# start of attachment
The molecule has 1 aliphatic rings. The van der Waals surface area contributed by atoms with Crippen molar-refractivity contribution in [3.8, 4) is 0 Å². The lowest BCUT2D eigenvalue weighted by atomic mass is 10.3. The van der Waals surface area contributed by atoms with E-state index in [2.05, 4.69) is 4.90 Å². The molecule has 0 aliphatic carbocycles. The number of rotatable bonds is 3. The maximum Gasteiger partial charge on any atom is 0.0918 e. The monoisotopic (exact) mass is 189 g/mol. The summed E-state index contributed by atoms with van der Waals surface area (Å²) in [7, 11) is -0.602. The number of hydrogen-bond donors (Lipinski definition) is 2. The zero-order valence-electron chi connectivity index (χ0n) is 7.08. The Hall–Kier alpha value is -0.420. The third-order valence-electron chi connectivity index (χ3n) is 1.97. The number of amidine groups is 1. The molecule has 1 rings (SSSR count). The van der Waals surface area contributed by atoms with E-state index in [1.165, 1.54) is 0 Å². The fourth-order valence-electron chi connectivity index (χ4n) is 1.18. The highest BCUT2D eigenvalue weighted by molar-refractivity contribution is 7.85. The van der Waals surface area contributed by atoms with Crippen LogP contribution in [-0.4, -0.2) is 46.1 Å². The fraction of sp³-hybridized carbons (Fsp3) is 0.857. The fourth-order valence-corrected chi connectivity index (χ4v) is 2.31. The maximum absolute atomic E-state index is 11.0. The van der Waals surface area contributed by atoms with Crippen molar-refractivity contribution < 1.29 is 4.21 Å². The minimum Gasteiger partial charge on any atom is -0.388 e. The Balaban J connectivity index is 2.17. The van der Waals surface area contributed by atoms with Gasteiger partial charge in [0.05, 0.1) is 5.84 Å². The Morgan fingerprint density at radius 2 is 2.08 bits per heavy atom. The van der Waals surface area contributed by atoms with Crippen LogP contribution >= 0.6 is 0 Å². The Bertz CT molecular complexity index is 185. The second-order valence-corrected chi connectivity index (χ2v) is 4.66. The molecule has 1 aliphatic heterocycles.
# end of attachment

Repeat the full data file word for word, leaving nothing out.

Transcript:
The molecule has 1 aliphatic rings. The van der Waals surface area contributed by atoms with Crippen molar-refractivity contribution in [3.8, 4) is 0 Å². The lowest BCUT2D eigenvalue weighted by atomic mass is 10.3. The van der Waals surface area contributed by atoms with E-state index in [2.05, 4.69) is 4.90 Å². The molecule has 0 aliphatic carbocycles. The number of rotatable bonds is 3. The maximum Gasteiger partial charge on any atom is 0.0918 e. The monoisotopic (exact) mass is 189 g/mol. The summed E-state index contributed by atoms with van der Waals surface area (Å²) in [7, 11) is -0.602. The number of hydrogen-bond donors (Lipinski definition) is 2. The zero-order valence-electron chi connectivity index (χ0n) is 7.08. The Hall–Kier alpha value is -0.420. The third-order valence-electron chi connectivity index (χ3n) is 1.97. The number of amidine groups is 1. The molecule has 1 rings (SSSR count). The van der Waals surface area contributed by atoms with E-state index in [1.165, 1.54) is 0 Å². The fourth-order valence-electron chi connectivity index (χ4n) is 1.18. The highest BCUT2D eigenvalue weighted by molar-refractivity contribution is 7.85. The van der Waals surface area contributed by atoms with Crippen LogP contribution in [-0.4, -0.2) is 46.1 Å². The fraction of sp³-hybridized carbons (Fsp3) is 0.857. The fourth-order valence-corrected chi connectivity index (χ4v) is 2.31. The maximum absolute atomic E-state index is 11.0. The van der Waals surface area contributed by atoms with Crippen molar-refractivity contribution < 1.29 is 4.21 Å². The minimum Gasteiger partial charge on any atom is -0.388 e. The Balaban J connectivity index is 2.17. The van der Waals surface area contributed by atoms with Gasteiger partial charge in [0.05, 0.1) is 5.84 Å². The Morgan fingerprint density at radius 2 is 2.08 bits per heavy atom. The van der Waals surface area contributed by atoms with Crippen LogP contribution >= 0.6 is 0 Å². The Bertz CT molecular complexity index is 185. The second-order valence-corrected chi connectivity index (χ2v) is 4.66. The molecule has 1 aliphatic heterocycles.